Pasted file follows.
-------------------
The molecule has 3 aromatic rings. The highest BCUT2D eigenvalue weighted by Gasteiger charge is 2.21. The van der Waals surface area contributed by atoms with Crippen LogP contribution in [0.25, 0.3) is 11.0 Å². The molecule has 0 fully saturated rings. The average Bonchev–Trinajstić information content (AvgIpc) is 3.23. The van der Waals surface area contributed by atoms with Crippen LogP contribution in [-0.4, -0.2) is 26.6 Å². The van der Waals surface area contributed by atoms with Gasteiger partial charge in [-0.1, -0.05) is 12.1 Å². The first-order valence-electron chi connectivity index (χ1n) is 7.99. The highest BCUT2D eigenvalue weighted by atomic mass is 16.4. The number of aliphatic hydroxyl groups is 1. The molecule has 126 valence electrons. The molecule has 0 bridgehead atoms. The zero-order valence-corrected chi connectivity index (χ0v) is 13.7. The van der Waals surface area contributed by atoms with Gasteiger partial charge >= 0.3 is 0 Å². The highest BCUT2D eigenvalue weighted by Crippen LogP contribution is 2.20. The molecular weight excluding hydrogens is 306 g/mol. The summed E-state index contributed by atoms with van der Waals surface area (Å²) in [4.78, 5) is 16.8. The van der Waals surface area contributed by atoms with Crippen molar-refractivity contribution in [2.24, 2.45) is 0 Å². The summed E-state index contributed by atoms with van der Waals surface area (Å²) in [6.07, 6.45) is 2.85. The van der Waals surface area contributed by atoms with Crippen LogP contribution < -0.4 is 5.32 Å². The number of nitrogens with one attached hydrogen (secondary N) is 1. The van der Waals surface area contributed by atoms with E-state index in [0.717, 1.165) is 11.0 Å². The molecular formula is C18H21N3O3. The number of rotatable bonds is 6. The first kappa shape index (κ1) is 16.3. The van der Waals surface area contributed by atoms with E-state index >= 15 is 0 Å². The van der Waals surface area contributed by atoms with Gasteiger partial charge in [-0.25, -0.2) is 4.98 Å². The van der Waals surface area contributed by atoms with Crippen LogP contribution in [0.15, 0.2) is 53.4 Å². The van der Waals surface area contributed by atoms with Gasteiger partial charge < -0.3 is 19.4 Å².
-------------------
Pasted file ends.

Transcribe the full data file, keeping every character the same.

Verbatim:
The molecule has 3 aromatic rings. The highest BCUT2D eigenvalue weighted by Gasteiger charge is 2.21. The van der Waals surface area contributed by atoms with Crippen LogP contribution in [0.25, 0.3) is 11.0 Å². The molecule has 0 fully saturated rings. The average Bonchev–Trinajstić information content (AvgIpc) is 3.23. The van der Waals surface area contributed by atoms with Crippen LogP contribution in [-0.4, -0.2) is 26.6 Å². The van der Waals surface area contributed by atoms with Gasteiger partial charge in [-0.1, -0.05) is 12.1 Å². The first-order valence-electron chi connectivity index (χ1n) is 7.99. The highest BCUT2D eigenvalue weighted by atomic mass is 16.4. The number of aliphatic hydroxyl groups is 1. The molecule has 126 valence electrons. The molecule has 0 bridgehead atoms. The zero-order valence-corrected chi connectivity index (χ0v) is 13.7. The van der Waals surface area contributed by atoms with Gasteiger partial charge >= 0.3 is 0 Å². The highest BCUT2D eigenvalue weighted by Crippen LogP contribution is 2.20. The molecular weight excluding hydrogens is 306 g/mol. The summed E-state index contributed by atoms with van der Waals surface area (Å²) in [4.78, 5) is 16.8. The van der Waals surface area contributed by atoms with Crippen molar-refractivity contribution in [2.24, 2.45) is 0 Å². The summed E-state index contributed by atoms with van der Waals surface area (Å²) in [6.07, 6.45) is 2.85. The van der Waals surface area contributed by atoms with Crippen LogP contribution < -0.4 is 5.32 Å². The number of nitrogens with one attached hydrogen (secondary N) is 1. The van der Waals surface area contributed by atoms with E-state index in [0.717, 1.165) is 11.0 Å². The molecular formula is C18H21N3O3. The number of rotatable bonds is 6. The first kappa shape index (κ1) is 16.3. The van der Waals surface area contributed by atoms with E-state index >= 15 is 0 Å². The van der Waals surface area contributed by atoms with Gasteiger partial charge in [-0.25, -0.2) is 4.98 Å². The van der Waals surface area contributed by atoms with Crippen LogP contribution in [0.15, 0.2) is 53.4 Å². The van der Waals surface area contributed by atoms with Gasteiger partial charge < -0.3 is 19.4 Å².